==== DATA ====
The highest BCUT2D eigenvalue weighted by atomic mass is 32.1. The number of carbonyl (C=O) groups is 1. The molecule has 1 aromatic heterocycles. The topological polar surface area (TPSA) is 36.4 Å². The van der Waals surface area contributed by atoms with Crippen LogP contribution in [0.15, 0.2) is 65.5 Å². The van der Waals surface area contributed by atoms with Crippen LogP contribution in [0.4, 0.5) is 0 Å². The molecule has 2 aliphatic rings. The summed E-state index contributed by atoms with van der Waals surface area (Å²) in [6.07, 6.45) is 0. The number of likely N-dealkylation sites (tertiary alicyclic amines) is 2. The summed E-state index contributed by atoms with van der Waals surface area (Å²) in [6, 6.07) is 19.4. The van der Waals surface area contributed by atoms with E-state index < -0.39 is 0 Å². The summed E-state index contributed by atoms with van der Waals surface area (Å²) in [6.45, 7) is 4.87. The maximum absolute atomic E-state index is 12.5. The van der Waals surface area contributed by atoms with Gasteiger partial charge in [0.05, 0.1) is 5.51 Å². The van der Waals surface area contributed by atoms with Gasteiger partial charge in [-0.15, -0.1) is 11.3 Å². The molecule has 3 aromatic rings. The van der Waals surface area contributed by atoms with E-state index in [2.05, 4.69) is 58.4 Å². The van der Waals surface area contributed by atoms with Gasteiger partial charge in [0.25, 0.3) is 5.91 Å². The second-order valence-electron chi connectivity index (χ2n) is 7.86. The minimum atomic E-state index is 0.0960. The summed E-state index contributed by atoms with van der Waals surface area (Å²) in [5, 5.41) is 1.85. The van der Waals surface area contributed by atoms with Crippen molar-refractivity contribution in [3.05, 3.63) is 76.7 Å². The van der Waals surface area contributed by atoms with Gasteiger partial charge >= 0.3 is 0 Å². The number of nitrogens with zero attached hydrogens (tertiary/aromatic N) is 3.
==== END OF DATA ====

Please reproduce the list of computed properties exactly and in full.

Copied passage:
The highest BCUT2D eigenvalue weighted by atomic mass is 32.1. The number of carbonyl (C=O) groups is 1. The molecule has 1 aromatic heterocycles. The topological polar surface area (TPSA) is 36.4 Å². The van der Waals surface area contributed by atoms with Crippen LogP contribution in [0.15, 0.2) is 65.5 Å². The van der Waals surface area contributed by atoms with Crippen LogP contribution in [0.4, 0.5) is 0 Å². The molecule has 2 aliphatic rings. The summed E-state index contributed by atoms with van der Waals surface area (Å²) in [6.07, 6.45) is 0. The number of likely N-dealkylation sites (tertiary alicyclic amines) is 2. The summed E-state index contributed by atoms with van der Waals surface area (Å²) in [6, 6.07) is 19.4. The van der Waals surface area contributed by atoms with E-state index < -0.39 is 0 Å². The summed E-state index contributed by atoms with van der Waals surface area (Å²) in [6.45, 7) is 4.87. The maximum absolute atomic E-state index is 12.5. The van der Waals surface area contributed by atoms with Gasteiger partial charge in [0.05, 0.1) is 5.51 Å². The van der Waals surface area contributed by atoms with Gasteiger partial charge in [-0.15, -0.1) is 11.3 Å². The molecule has 3 aromatic rings. The van der Waals surface area contributed by atoms with E-state index in [2.05, 4.69) is 58.4 Å². The van der Waals surface area contributed by atoms with Gasteiger partial charge in [0.25, 0.3) is 5.91 Å². The second-order valence-electron chi connectivity index (χ2n) is 7.86. The minimum atomic E-state index is 0.0960. The summed E-state index contributed by atoms with van der Waals surface area (Å²) in [5, 5.41) is 1.85. The van der Waals surface area contributed by atoms with Crippen molar-refractivity contribution in [3.05, 3.63) is 76.7 Å². The van der Waals surface area contributed by atoms with Gasteiger partial charge >= 0.3 is 0 Å². The number of nitrogens with zero attached hydrogens (tertiary/aromatic N) is 3.